The purpose is to bring a situation to our immediate attention and stop more tissue damage from occuring. 

In the COVID-19 analogy, this brought the new cluster to our attention and really shut us down to prevent more potential infections happening.

Sometimes a hard lockdown isn’t needed

Hindsight is a beautiful thing and sometimes this initial protective response of pain, stiffness, swelling and perhaps a complete lack of movement may in fact be a little bit dramatic.  

So sometimes after a day or so, the pain that we are experiencing goes away quite rapidly. Has that ever happened to you?

It doesn’t always happen, but when it does it is a sign that the brain has collected more information and determined that you are safer than originally assessed and perhaps that amount of pain and restriction is not needed. Your ‘hard lockdown’ is no longer required.

The interesting thing about our brain and central nervous system is that it also constantly collecting information from our surroundings, past experiences and beliefs. Just like we did watching Victoria and NSW over the preceding months, and their second wave and outbreaks.

Lastly, let’s not forget our beautiful immune system which is intricately involved with everything we do and everything happening in our bodies. The comparison here to the media is kinda cool. Little immune cells throughout your body have the ability to modify messages to make them more important, in other words to amplify them. This is also generally quite useful, but sometimes our immune response can be a little over the top (the media can certainly get over the top at amplifying certain things!)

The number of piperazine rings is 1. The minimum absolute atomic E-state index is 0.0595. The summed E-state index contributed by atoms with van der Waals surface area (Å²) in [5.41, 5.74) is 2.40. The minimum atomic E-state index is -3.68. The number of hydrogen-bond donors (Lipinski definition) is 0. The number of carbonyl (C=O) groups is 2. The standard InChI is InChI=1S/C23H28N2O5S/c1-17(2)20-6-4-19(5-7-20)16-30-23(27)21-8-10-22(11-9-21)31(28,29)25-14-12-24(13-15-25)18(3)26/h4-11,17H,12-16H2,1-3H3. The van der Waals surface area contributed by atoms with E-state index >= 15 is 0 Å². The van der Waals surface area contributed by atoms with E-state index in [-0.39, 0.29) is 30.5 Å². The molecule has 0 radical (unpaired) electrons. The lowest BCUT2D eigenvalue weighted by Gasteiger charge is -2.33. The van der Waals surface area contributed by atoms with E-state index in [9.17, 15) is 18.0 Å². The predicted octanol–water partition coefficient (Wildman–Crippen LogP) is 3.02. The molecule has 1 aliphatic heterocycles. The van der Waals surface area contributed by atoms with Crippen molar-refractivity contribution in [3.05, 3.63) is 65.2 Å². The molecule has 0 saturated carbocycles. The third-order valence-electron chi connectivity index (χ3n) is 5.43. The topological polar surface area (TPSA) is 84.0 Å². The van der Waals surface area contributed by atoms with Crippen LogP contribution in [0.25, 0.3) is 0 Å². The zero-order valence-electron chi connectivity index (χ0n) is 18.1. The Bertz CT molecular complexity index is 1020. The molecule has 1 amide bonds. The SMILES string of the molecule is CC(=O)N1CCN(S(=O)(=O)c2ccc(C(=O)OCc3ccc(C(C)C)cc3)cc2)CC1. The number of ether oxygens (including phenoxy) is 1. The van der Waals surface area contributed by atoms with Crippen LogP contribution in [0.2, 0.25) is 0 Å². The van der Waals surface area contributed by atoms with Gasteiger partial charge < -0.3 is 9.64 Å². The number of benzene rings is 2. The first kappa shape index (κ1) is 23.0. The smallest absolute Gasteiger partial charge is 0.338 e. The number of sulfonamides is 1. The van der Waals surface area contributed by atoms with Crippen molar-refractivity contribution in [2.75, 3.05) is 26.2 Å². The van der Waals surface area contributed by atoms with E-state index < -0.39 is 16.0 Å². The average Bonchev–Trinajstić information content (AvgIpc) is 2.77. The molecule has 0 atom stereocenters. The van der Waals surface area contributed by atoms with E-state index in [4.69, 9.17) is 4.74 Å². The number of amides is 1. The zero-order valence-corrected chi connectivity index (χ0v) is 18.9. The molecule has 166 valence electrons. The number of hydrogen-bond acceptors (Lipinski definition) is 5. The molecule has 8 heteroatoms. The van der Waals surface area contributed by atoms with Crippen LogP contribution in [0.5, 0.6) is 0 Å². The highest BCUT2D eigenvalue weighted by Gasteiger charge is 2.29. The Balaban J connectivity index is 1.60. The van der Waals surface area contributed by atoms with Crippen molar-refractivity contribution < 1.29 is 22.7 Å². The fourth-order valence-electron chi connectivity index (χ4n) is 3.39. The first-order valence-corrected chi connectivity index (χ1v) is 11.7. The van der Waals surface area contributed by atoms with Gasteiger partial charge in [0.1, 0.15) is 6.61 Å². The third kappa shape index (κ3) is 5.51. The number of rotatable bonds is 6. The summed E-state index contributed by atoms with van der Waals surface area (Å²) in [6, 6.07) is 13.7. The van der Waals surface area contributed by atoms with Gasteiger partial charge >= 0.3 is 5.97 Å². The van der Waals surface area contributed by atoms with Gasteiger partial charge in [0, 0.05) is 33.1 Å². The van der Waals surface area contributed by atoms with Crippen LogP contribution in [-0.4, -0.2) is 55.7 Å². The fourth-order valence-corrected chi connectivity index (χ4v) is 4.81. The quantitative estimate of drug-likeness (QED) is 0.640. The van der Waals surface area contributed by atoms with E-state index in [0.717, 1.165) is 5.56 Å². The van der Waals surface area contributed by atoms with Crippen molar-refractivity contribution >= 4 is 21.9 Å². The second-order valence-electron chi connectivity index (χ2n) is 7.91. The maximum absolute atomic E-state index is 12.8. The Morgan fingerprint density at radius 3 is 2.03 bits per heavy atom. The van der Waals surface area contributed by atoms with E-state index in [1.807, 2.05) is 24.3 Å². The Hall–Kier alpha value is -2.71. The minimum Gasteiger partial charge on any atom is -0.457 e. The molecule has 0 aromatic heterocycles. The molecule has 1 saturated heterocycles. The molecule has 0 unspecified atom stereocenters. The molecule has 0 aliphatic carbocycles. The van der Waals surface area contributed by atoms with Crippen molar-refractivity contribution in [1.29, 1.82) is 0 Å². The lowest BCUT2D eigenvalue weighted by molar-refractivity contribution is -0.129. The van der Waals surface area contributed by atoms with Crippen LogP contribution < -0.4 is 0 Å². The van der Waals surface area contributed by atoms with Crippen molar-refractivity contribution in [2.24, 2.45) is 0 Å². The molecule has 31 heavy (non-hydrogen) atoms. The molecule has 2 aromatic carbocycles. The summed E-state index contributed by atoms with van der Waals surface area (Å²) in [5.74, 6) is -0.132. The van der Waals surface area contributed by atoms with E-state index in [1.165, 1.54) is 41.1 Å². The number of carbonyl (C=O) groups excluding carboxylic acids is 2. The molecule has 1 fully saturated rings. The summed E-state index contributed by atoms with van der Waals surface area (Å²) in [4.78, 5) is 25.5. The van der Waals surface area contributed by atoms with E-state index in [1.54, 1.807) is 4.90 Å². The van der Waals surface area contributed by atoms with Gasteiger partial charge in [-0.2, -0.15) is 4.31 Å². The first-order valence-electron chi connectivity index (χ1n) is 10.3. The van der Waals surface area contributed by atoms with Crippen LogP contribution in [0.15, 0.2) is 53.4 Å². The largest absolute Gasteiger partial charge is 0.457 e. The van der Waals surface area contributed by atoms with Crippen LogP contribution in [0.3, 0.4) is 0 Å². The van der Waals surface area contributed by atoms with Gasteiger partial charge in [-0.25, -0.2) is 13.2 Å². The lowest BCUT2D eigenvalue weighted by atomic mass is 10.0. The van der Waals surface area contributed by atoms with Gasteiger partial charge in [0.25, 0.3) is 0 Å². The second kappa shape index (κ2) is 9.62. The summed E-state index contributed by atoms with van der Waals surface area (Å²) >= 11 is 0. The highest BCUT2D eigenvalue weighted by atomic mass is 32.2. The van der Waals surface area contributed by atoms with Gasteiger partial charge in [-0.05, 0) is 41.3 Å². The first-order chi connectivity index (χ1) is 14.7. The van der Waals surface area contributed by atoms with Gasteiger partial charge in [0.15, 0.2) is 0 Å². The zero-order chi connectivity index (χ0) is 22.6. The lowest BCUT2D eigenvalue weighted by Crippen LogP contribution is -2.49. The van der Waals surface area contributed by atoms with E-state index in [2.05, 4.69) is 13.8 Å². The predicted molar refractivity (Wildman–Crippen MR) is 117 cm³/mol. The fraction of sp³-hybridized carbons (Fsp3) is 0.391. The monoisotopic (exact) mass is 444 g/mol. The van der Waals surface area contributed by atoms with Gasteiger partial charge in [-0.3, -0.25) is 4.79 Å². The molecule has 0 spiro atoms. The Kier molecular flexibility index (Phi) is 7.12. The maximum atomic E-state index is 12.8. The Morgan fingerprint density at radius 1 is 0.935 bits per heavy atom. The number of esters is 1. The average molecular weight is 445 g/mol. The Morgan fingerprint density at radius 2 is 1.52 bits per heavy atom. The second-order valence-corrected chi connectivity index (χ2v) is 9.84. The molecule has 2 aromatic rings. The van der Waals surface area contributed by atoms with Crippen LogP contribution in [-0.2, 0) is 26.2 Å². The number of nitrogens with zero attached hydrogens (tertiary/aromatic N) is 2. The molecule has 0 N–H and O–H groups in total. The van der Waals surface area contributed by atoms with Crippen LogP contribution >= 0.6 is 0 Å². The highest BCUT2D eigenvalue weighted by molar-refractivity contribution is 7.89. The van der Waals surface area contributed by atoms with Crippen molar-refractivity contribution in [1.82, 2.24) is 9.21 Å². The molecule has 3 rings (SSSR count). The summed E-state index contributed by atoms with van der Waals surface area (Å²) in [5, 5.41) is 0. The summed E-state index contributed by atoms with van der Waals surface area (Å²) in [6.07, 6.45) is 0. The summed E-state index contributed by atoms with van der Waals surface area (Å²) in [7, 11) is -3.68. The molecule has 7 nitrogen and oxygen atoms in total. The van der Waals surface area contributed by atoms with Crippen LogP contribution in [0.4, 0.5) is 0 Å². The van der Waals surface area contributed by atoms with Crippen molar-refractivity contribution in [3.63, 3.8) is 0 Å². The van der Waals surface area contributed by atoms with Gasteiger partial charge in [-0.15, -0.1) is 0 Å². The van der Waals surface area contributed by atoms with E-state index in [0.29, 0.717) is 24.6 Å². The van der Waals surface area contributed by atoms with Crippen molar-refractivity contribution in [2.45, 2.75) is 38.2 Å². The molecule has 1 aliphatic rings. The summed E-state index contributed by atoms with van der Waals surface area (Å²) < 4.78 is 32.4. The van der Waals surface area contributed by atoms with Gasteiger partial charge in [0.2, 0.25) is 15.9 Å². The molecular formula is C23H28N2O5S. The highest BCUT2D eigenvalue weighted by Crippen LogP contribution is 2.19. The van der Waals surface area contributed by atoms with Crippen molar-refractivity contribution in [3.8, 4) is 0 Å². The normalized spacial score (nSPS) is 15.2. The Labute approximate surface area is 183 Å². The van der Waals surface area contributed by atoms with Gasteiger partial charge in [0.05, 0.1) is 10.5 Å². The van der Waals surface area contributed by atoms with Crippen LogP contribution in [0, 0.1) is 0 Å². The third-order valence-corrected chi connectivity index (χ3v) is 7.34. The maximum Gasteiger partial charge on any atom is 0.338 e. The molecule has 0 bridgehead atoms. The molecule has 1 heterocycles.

How cool is that! Our nervous system is there to protect us! Just like our SA Health! 

Sometimes they both get a little overprotective. I don’t know about you but I’m pretty sure I prefer this level of protection compared to places like the States.  

So will our next response be more measured or more aggressive? We’ll see …

Summary – how to explain pain using this analogy

Lockdown – the ultimate defence to prevent further damage from a virus or from injury

Information gathering by SA Health – taking all the daily data and information of new infections


Information gathering by your senses, including your danger detection system – your central nervous system receiving constant updates about danger and all other senses via its continuous newsfeed

The media – it can also be an analogy for the dissemination of information and reporting like the immune system, sensitising and tuning the body for defence